AKA “The Baal Shem Tov and the Bishop”

The book “The Spirituality of Imperfection” by Ernest Kurtz and Katherine Ketcham, has been a favorite source of reflections for me for about 15 years.  One of the stories I love best is from Jewish lore.  I call this the story of The Baal Shem Tov and the Bishop.   The Baal Shem Tov before he died, asked a disciple to carry on his work, going far and wide to tell stories about the master.  In a far country, a wealthy nobleman was very happy to receive the disciple, and eagerly waited to hear the stories.  But his mind went blank.  Finally, after a few days, he started to leave, and then he remembered one story.  He was with the Master when they came to a Christian town, just before Easter.  The usual thing there was to kill a Jew, in the fervor around the crucifixion of Jesus.  So the disciple was very afraid.  But the Baal Shem Tov went to a big house, along the square, and threw open the upper window to look at the procession of people coming into the square.  The bishop in his robes was very imposing.  The Baal Shem Tov told his disciple to go down and tell the bishop that the Baal Shem Tov wanted to see him.  The disciple was trembling with fear, but went to the bishop, and was amazed that the bishop listened, and after his sermon, went with the disciple, to see the Master.  They went to an inner room, spoke for a long while.  Then the Baal Shem Tov came out, and said now they could go away.  The disciple was very sorry this was such a fragment of a story, but he did tell the nobleman about it.  The effect in the nobleman was immense.  He recognized the disciple, and he said, that the bishop in the story was he himself.  He was descended from a line of distinguished rabbis.  He had converted to Christianity in a time of persecution, out of fear, and had been praised, and raised to being a bishop.  He had had a dream, in which he recognized that his soul was in peril.  The Baal Shem Tov had told him that he should return to a simple life of holiness and prayer,  and give up his money and titles.   He should have hope, and  “When a man comes and tells you your own story, you will know that your sins are forgiven.”   When a man comes to tell you your own story, you KNOW that your sins are forgiven.  And (what is always true), is that when you are forgiven, you are healed.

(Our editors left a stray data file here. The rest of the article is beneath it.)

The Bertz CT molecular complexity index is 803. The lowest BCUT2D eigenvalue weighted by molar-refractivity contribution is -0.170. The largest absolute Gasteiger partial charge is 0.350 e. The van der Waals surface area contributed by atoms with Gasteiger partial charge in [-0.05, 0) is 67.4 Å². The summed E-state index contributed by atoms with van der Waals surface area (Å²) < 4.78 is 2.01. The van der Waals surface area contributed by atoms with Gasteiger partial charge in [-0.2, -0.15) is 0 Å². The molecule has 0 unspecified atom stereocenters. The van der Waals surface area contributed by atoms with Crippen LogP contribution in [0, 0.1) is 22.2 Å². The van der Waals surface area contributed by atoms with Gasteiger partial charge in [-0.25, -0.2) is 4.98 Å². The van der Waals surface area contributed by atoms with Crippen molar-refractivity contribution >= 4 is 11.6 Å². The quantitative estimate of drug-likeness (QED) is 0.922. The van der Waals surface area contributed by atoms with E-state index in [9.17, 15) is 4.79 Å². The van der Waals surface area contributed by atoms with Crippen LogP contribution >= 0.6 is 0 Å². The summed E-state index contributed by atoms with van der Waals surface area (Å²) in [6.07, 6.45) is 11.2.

I love this story, because although I am a Christian, I understand that there are people who are and must be, true to their own faith, their own understanding of God.  I do not think we should try to convert or change people’s faith.  What I do think we should work to change, is our own behavior, and especially that part of us which is conscious, which has that “still small voice” of conscience.   Expanding our ability to love, to forgive, and to have patience and forbearance, is what we are being invited to DO.  God calls to each of us, and God forgives us, and we need to hear that voice of forgiveness.  We never hear the voice of God when we are self-satisfied, but only when we are trying to live with peace, with serenity and courage, and to do the will of God.  Putting aside our own egos, trying to help meet the needs of others around us, is what most heals.  When we reach out in love, in solidarity, and forgive each other, we are most like the God we want to be close to, and with whom we want to be in relationship.